Drumlanrig Castle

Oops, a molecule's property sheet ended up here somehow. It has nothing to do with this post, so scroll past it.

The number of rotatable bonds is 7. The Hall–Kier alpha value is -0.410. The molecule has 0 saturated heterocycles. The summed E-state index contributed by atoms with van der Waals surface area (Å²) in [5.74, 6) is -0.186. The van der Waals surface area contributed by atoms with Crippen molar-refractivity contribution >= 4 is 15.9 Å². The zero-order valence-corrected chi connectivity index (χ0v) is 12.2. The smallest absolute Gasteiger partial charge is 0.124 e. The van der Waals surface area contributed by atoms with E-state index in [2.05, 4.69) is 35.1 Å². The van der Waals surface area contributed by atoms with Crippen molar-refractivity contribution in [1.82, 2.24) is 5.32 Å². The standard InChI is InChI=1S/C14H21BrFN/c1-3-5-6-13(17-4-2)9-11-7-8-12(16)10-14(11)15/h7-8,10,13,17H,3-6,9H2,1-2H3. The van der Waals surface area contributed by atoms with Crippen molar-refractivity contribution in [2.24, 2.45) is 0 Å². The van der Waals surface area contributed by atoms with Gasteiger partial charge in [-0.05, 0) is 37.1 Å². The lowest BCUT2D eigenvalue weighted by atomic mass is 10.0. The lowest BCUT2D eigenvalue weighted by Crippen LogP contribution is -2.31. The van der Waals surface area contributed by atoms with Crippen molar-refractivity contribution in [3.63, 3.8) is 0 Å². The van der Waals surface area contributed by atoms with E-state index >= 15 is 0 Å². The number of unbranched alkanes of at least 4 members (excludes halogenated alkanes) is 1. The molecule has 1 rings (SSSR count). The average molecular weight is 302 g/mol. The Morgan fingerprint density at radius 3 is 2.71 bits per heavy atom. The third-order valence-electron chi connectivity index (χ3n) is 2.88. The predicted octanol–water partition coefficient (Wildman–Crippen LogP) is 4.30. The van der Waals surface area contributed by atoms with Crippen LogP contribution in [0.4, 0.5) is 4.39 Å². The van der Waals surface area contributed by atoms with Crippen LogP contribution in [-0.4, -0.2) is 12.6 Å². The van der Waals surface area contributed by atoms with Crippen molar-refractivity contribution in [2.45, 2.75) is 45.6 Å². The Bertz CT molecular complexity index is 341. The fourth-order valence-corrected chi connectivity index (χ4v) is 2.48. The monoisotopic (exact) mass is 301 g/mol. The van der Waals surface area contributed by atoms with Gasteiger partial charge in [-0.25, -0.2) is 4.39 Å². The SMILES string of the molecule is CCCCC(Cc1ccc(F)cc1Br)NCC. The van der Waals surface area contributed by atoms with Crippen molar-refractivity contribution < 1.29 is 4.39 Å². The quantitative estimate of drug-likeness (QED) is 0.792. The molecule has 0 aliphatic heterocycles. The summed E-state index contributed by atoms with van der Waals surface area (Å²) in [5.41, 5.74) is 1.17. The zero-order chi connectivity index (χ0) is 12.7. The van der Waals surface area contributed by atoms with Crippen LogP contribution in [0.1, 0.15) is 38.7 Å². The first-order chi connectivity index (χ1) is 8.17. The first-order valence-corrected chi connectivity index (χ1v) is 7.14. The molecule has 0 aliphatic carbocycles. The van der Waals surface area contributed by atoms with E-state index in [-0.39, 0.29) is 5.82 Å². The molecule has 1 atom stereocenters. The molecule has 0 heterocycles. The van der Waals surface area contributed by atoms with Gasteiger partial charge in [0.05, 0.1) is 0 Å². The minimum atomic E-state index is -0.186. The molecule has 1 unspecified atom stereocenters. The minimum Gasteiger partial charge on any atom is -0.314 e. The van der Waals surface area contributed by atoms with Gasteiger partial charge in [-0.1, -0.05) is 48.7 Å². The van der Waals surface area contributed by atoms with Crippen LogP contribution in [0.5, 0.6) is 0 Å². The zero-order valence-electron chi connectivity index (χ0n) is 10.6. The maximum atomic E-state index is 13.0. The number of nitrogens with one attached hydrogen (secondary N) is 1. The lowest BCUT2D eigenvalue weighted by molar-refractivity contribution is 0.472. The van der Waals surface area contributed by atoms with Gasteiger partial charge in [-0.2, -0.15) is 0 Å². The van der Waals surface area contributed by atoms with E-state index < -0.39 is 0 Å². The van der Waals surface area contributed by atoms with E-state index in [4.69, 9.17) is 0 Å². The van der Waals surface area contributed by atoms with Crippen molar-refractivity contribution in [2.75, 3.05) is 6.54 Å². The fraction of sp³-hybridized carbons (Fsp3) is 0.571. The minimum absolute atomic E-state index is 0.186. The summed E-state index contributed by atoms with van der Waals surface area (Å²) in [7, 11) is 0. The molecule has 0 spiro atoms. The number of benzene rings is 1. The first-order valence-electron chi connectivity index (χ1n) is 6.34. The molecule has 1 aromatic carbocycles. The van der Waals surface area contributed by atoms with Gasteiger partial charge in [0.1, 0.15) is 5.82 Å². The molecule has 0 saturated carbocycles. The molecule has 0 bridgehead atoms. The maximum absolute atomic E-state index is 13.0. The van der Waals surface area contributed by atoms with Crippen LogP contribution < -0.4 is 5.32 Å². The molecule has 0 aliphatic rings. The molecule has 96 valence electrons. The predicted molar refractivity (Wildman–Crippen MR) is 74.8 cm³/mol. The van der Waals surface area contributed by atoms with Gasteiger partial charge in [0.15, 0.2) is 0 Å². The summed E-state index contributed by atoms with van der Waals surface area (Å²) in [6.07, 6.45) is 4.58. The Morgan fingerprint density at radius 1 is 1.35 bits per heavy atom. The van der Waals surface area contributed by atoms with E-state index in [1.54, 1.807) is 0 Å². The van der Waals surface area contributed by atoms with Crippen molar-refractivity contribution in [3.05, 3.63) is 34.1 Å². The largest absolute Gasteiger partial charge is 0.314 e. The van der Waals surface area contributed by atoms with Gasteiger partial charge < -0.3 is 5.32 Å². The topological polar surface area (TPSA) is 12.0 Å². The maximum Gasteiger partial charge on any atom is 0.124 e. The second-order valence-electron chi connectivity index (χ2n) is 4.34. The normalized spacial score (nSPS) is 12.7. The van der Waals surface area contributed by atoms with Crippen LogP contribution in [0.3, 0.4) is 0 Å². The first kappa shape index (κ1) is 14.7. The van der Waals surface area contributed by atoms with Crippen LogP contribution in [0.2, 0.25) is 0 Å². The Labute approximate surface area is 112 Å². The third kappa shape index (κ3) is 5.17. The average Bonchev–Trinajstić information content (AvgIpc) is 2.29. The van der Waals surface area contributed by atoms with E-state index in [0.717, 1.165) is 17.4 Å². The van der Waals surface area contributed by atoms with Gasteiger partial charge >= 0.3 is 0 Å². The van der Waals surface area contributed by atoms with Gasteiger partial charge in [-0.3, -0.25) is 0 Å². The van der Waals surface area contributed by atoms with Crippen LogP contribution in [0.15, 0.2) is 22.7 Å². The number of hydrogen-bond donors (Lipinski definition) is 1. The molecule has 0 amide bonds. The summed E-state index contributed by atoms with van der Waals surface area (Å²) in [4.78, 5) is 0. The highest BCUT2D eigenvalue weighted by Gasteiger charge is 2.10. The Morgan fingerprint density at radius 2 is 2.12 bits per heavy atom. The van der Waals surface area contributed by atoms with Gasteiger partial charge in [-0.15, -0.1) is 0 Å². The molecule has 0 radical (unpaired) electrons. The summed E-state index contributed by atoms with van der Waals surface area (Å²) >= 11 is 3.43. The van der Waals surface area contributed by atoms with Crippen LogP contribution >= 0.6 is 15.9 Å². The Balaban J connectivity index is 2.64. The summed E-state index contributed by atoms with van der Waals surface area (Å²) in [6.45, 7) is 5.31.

A historical perspective, drawn from the Ordnance Gazetteer of Scotland: A Survey of Scottish Topography, Statistical, Biographical and Historical, edited by Francis H. Groome and originally published in parts by Thomas C. Jack, Grange Publishing Works, Edinburgh between 1882 and 1885.